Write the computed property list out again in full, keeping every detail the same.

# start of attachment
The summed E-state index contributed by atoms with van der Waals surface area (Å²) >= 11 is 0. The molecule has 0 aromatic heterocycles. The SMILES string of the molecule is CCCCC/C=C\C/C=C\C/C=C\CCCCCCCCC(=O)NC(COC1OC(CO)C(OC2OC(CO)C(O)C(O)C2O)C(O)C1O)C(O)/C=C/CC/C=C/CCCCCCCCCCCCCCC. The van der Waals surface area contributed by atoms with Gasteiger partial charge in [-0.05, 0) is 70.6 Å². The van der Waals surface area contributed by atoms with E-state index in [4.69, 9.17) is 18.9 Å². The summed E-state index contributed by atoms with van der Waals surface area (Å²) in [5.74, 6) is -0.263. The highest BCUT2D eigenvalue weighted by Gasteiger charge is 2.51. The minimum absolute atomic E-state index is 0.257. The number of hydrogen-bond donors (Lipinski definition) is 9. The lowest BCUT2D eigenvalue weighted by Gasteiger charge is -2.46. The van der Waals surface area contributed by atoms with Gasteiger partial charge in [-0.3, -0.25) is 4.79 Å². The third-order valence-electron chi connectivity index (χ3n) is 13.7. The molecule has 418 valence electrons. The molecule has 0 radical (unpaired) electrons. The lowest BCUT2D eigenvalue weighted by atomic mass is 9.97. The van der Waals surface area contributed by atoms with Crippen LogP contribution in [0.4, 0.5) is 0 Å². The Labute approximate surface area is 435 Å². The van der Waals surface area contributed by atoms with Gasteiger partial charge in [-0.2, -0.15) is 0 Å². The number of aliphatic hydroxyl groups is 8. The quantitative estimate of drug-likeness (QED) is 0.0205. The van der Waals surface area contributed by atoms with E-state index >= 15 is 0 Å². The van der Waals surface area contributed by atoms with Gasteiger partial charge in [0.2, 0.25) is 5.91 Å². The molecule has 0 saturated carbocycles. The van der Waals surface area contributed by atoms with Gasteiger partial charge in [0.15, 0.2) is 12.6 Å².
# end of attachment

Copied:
The summed E-state index contributed by atoms with van der Waals surface area (Å²) >= 11 is 0. The molecule has 0 aromatic heterocycles. The SMILES string of the molecule is CCCCC/C=C\C/C=C\C/C=C\CCCCCCCCC(=O)NC(COC1OC(CO)C(OC2OC(CO)C(O)C(O)C2O)C(O)C1O)C(O)/C=C/CC/C=C/CCCCCCCCCCCCCCC. The van der Waals surface area contributed by atoms with Gasteiger partial charge in [-0.05, 0) is 70.6 Å². The van der Waals surface area contributed by atoms with E-state index in [4.69, 9.17) is 18.9 Å². The summed E-state index contributed by atoms with van der Waals surface area (Å²) in [5.74, 6) is -0.263. The highest BCUT2D eigenvalue weighted by Gasteiger charge is 2.51. The minimum absolute atomic E-state index is 0.257. The number of hydrogen-bond donors (Lipinski definition) is 9. The lowest BCUT2D eigenvalue weighted by Gasteiger charge is -2.46. The van der Waals surface area contributed by atoms with Gasteiger partial charge in [-0.3, -0.25) is 4.79 Å². The third-order valence-electron chi connectivity index (χ3n) is 13.7. The molecule has 418 valence electrons. The molecule has 0 radical (unpaired) electrons. The lowest BCUT2D eigenvalue weighted by atomic mass is 9.97. The van der Waals surface area contributed by atoms with Crippen LogP contribution in [0.4, 0.5) is 0 Å². The Labute approximate surface area is 435 Å². The van der Waals surface area contributed by atoms with Gasteiger partial charge in [-0.2, -0.15) is 0 Å². The number of aliphatic hydroxyl groups is 8. The quantitative estimate of drug-likeness (QED) is 0.0205. The van der Waals surface area contributed by atoms with E-state index >= 15 is 0 Å². The van der Waals surface area contributed by atoms with Gasteiger partial charge in [0.2, 0.25) is 5.91 Å². The molecule has 0 saturated carbocycles. The van der Waals surface area contributed by atoms with Gasteiger partial charge in [0.15, 0.2) is 12.6 Å².